A Selected Survey of the Muslim World
by Professor Mustafa Abu Sway
The Muslim world witnessed major natural disasters,political and social changes in 2023: earthquakes in Türkiye, Syria, Morocco and Indonesia, flooding and fires in Libya and Algeria, as well as other natural calamities. Politically, the two major powers of Saudi Arabia and Iran reestablished diplomatic relations with the agreement between them brokered by China, sidelining other world powers. The influence of other powers is clearly signalled by the growth of BRICS which is a sign of an alternative multipolar world. Four out of six new members of the BRICS economic bloc are Muslim countries: Egypt, Iran, Saudi Arabia, and the United Arab Emirates. BRICS rivals the G7, and it aims is to be less dependent on the USA dollar—something especially attractive to countries that are subject to sanctions.
Muslims living in countries that have embraced the LGBTQ+ movement have been the segment most immediately impacted socially in those cultures. The discourse has shifted from being one confined to human rights and fighting prejudice to one where its values and ideas are enforced on communities. This is done through education, and cultural, legal, and governmental establishments. Moreover, many western countries actively promote the LGTBQ+ agenda in the Arab and Muslim world through tying acceptance of it to aid. The movement is also powerfully promoted through popular culture channels such as streaming services and social media platforms. To not adopt the LGBTQ+ agenda is to be deemed backward, bigoted, and inhumane.
Many natural disasters affected Muslim countries starting with a 5.6 earthquake in December 2022, near Cianjur in West Java, Indonesia, which killed 635 people and injured 7,700. January 2023 saw a deadly cold snap in Afghanistan killing 166 people and nearly 80,000 livestock. However, by far the most deadly disaster was the earthquakes affecting Türkiye and northern Syria. Two devastating earthquakes of magnitude 7.8 and 7.6 on 6 February 2023 caused 50,000 deaths and more than 100,000 injuries in Türkiye alone. Nine million people have been affected with 5.2 million in need of humanitarian assistance. More than 100,000 buildings and homes were brought to the ground in Türkiye. A huge international humanitarian effort helped provide essentials to those affected as rebuilding the infrastructure starts.
On 8 September Morocco was struck by a 6.8 earthquake in the rural areas in the Atlas Mountains, south of Marrakesh. Close to 3,000 people were killed mainly because homes which were built with sundried mud bricks collapsed and buried the people inside.
In Libya, on 10 September, a Mediterranean storm caused deadly floodings in the coastal cities in the northeastern Green Mountain areas. Two dams burst in the city of Derna, with gushing floodwater destroying building and bridges, and washing people to sea. At least 4,000 people died and more than 10,000 are still missing.
MIDDLE EAST AND NORTH AFRICA
Major changes continue unabated in Saudi Arabia, from political to economical to societal.
Saudi Arabia is fostering a zero-conflict policy with regional countries and neighbours. As well as restoring diplomatic relations with Iran through Chinese mediation, it has normalized relations with Qatar, welcomed Syria back into the fold of the Arab League, and is working to resolve the conflict in Yemen. Saudi hosted a Houthi delegation in Riyadh and although the war has subsided there have not been any official agreements to end it so far. Neither the Houthi Shia militias nor President Hadi’s government can end the conflict although the recent rapprochement between Saudi Arabia and Iran could pave the way for a political solution. The conflict has caused thousands of casualties, and pushed millions to the brink of starvation, with a health system that has all but collapsed. The overwhelming majority of Yemenis need humanitarian assistance.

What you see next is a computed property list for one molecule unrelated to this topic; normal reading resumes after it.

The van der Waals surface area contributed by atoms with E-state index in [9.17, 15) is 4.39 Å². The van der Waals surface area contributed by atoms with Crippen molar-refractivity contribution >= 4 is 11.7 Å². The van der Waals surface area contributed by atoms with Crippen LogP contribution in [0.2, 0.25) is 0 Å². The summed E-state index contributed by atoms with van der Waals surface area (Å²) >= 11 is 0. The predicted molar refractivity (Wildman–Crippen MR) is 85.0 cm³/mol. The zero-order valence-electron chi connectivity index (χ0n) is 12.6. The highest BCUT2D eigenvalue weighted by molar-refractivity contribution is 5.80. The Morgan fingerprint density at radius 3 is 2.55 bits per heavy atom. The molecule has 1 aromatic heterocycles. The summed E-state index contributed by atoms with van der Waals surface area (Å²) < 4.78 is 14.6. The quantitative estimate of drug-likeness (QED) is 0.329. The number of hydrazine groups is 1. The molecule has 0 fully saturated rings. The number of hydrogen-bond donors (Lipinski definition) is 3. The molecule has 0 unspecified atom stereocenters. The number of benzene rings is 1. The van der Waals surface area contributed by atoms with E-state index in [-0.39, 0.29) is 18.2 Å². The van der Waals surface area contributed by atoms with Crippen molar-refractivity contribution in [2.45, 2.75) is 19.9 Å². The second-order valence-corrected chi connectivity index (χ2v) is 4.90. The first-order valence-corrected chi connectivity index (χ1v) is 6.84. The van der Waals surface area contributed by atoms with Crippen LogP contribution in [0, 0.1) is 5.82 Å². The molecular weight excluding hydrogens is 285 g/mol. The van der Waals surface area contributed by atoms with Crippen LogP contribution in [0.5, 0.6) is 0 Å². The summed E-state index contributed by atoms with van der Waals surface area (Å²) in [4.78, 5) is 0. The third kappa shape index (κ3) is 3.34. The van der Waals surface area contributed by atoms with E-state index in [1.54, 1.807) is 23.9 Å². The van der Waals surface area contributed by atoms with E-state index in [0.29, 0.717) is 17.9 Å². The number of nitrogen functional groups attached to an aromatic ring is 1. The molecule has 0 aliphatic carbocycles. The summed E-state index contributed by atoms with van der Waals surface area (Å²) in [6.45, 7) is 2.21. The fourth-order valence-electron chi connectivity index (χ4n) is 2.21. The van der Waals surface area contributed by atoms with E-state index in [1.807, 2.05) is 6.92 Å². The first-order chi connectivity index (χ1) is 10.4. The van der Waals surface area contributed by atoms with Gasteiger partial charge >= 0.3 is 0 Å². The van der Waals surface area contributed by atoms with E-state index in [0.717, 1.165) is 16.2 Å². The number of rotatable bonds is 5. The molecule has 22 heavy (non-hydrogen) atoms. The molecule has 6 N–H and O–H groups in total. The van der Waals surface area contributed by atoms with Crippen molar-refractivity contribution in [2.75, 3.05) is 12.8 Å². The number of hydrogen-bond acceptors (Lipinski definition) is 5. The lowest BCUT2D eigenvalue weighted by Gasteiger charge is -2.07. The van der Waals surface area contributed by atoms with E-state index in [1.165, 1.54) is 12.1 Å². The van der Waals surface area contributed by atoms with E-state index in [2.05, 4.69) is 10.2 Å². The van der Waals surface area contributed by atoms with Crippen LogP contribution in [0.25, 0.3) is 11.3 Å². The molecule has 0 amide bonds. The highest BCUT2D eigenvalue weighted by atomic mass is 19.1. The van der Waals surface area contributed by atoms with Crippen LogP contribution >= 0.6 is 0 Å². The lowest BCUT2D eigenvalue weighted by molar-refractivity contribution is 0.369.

With the United States pushing for normalization between Saudi Arabia and Israel, there is much talk of how far and quickly Saudi Arabia will go in establishing official relations. Behind the scenes talks have no doubt begun, but the current far-right Israeli government’s actions on the ground make it more difficult to make credible progress. Despite all the talks, the Israeli occupation continues unabated 30 years after the Oslo Agreement. Zionist settlers, who control 40% of the West Bank, committed heinous pogroms against the Palestinian towns of Huuwarah, Turmus Ayyah, and other villages.
Israel systematically undermines the historical status quo at the Holy Al-Aqsa Mosque/Al-Haram Al-Sharif and there is no freedom of movement or freedom of worship for Palestinian Muslims and Christians who reside in the West Bank and the Gaza Strip. Muslim worshippers who are younger than 50 years of age are often prevented from entering Al-Aqsa.
On 26 February 2023, the Jewish settlers in the West Bank committed the first pogrom in the town of Huwara near Nablus, torching homes, cars, and businesses. The Israeli occupation military did very little to stop it. On 21 June 2023, the second pogrom took place in the town of Turmus Aya, near Ramallah, setting fire to homes, cars, and businesses, desecrating a mosque and the Holy Qur’an.
According to B’Tselem, six Palestinian farming-shepherding communities, home to thousands of Palestinians, are being terrorized to relinquish their land. For decades, Israeli authorities have pursued a policy aimed at driving out these communities by making living conditions intolerable forcing residents to leave, ostensibly of their own volition. This unlawful conduct is motivated by the political ambition, publicly stated by various officials, to establish facts on the ground and take over these areas in a de-facto annexation that would facilitate actual annexation to Israel as part of a final status arrangement.